Not surprisingly, an objective lens situated far away from the specimen can observe across a larger area, which leads to the inherent trade-off between the resolution and FOV of images mentioned above. Fourier ptychography applies a simple insight to overcome this trade-off, as diagrammed in Figure 2b. If the thin specimen is illuminated with a plane wave at an angle, then the diffracted light cone will rotate (but otherwise not change), allowing a new segment of the cone to enter the imaging lens and pass onto the digital image sensor. If the specimen is illuminated at a relatively large angle, then regions of the light cone that would not have originally entered the lens at all will now be able to pass through it and onto the image sensor.
Accordingly, Fourier ptychography uses an objective lens, situated far away from the specimen, that forms images over a large FOV and illuminates the specimen with a planar light wave from a series of angles. For each unique illumination angle, Fourier ptychography captures a low-resolution image of the specimen of interest. There are, of course, many possible ways to tilt an incident illumination beam to provide multi-angle illumination. Programmable light emitting diode (LED) arrays, which are inexpensive, readily available, and contain hundreds to thousands of individually addressable light sources in a small package, provide an extremely simple and effective means to achieve multi-angle illumination without any moving parts. Thus, an LED array often comprises the only hardware required to turn a standard digital microscope into a Fourier ptychographic microscope.
Fourier Transform Operations within the Microscope
The key to understanding Fourier ptychography, as the name suggests, is the Fourier transform. From a purely signal-processing perspective, the Fourier transform decomposes an arbitrary function into a sum of sinusoidal waves, where low-frequency waves correspond to slow variations within the function and high-frequency waves correspond to its rapid variations. By describing the optical properties of a specimen across space with a function, one can connect its resulting Fourier transform's lower frequencies to large and slowly varying spatial features, while its higher frequencies naturally define the specimen's fine details.
To understand the connection between the Fourier transform and the microscope, it is illustrative to think of a plane wave interacting with a diffraction grating (Figure 3). The higher the groove frequency of the grating, the larger the resulting diffraction angle of light, relative to its incident angle. Similarly, as the groove frequency approaches 0, the diffraction angle approaches 0. There is thus a one-to-one relationship between the groove frequency of the grating and its resulting diffraction angle. If a microscope lens is positioned above the grating to capture and focus the diffracting light, it will focus light to one or more points at specific locations, whose distance from the optical axis is proportional to the groove frequency. It is also clear that the lens can capture the diffracted light from the grating only if its acceptance angle (that is, the lens numerical aperture [NA]) is large enough. If light is diffracted at a high angle and cannot enter the lens, it is possible to rotate the incident plane wave to an oblique angle to cause some of the resulting diffracted light to pass through.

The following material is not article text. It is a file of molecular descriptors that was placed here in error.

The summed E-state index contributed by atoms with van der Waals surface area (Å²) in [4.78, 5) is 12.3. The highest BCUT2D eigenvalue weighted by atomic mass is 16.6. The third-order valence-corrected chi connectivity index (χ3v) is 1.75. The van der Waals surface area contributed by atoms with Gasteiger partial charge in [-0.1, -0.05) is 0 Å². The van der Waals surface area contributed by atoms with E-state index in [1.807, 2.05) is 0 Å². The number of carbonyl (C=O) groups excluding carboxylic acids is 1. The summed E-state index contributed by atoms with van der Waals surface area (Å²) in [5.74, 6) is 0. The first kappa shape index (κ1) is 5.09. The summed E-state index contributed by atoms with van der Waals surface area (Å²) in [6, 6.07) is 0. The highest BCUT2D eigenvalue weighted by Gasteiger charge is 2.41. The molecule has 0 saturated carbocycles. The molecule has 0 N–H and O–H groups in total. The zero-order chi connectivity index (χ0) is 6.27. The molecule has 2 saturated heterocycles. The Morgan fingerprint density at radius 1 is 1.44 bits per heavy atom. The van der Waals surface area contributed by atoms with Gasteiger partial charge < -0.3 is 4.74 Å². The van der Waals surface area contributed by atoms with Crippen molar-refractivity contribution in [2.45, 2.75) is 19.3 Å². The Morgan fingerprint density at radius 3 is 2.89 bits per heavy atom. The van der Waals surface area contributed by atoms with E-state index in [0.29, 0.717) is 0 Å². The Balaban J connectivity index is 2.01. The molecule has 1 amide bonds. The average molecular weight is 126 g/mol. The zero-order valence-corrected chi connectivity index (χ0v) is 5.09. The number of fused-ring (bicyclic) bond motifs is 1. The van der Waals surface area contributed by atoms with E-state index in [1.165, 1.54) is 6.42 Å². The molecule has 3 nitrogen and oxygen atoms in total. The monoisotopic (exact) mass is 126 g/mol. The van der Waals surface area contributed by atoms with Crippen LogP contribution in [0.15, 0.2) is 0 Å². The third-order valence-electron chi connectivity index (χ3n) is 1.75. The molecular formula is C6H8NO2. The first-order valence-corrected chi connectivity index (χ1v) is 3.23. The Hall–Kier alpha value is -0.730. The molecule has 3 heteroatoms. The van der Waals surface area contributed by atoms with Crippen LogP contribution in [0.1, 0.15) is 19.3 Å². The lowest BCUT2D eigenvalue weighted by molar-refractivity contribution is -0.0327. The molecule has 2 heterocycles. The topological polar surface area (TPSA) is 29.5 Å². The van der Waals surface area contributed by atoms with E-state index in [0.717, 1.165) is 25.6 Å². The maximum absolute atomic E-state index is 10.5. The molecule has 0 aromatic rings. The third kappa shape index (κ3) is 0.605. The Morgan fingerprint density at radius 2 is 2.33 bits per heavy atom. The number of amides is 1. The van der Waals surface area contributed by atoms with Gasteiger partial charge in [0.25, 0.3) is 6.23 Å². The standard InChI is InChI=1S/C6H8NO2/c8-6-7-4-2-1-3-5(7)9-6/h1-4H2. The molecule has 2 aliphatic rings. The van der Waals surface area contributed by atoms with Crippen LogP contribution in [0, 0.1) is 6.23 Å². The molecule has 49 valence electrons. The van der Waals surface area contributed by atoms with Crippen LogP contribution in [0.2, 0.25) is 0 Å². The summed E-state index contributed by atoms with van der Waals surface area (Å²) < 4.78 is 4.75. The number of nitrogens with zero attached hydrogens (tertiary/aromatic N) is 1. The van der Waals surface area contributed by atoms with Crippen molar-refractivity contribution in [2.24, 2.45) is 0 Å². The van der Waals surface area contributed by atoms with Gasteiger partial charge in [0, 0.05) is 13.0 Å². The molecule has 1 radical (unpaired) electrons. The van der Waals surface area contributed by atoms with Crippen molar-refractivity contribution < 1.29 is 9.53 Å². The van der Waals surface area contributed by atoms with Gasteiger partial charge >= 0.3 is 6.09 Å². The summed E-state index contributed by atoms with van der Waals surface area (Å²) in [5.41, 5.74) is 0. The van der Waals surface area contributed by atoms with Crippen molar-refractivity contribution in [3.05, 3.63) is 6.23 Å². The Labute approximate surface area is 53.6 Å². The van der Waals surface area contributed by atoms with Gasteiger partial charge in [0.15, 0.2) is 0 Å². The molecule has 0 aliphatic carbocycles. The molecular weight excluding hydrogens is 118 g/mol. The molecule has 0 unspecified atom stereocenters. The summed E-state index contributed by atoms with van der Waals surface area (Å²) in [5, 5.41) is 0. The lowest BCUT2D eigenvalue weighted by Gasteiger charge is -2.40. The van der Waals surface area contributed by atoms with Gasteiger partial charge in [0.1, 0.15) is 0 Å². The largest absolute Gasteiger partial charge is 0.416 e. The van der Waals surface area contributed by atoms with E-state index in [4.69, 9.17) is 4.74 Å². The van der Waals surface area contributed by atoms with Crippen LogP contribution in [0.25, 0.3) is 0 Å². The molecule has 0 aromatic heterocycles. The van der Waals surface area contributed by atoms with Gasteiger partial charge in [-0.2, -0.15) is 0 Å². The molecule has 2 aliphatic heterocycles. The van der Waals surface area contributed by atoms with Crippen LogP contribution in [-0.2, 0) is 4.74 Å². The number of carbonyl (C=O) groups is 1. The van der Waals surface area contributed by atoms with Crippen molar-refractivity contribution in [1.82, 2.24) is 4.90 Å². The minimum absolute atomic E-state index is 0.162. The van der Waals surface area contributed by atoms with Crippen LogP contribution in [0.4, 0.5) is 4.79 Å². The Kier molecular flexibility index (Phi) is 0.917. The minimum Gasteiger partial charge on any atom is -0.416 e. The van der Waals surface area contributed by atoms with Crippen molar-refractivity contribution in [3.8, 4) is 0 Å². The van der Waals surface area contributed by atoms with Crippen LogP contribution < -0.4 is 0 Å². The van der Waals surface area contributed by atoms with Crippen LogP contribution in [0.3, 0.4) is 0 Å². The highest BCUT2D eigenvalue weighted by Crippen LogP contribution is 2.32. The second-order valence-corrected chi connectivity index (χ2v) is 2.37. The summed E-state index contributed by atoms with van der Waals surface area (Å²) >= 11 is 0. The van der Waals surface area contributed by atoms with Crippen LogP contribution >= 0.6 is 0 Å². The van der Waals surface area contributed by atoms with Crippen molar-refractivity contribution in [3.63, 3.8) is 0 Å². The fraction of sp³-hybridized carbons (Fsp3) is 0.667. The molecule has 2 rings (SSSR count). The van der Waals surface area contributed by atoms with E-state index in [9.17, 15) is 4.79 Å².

From a Fourier transform perspective, the diffraction grating can be thought of as a very simple sample that contains only one dominant sinusoidal oscillation across space (that is, spatial frequency). A biological sample typically contains many low and high spatial frequencies, each of which has a one-to-one relationship with a diffraction angle. An arbitrary sample can thus be modeled as a superposition of various gratings composed of different spatial frequencies, and light that diffracts from it may be accurately described by the specimen's spatial Fourier transform at a particular plane (the Fourier plane). A key goal of high-resolution microscope design is to create a large Fourier space that passes a wide range of spatial frequencies. While the traditional method of achieving this is to increase the NA of the microscope objective, Fourier ptychography achieves this via a strategy that relies on tilted illumination and computation.
Putting the “Fourier” in Fourier Ptychography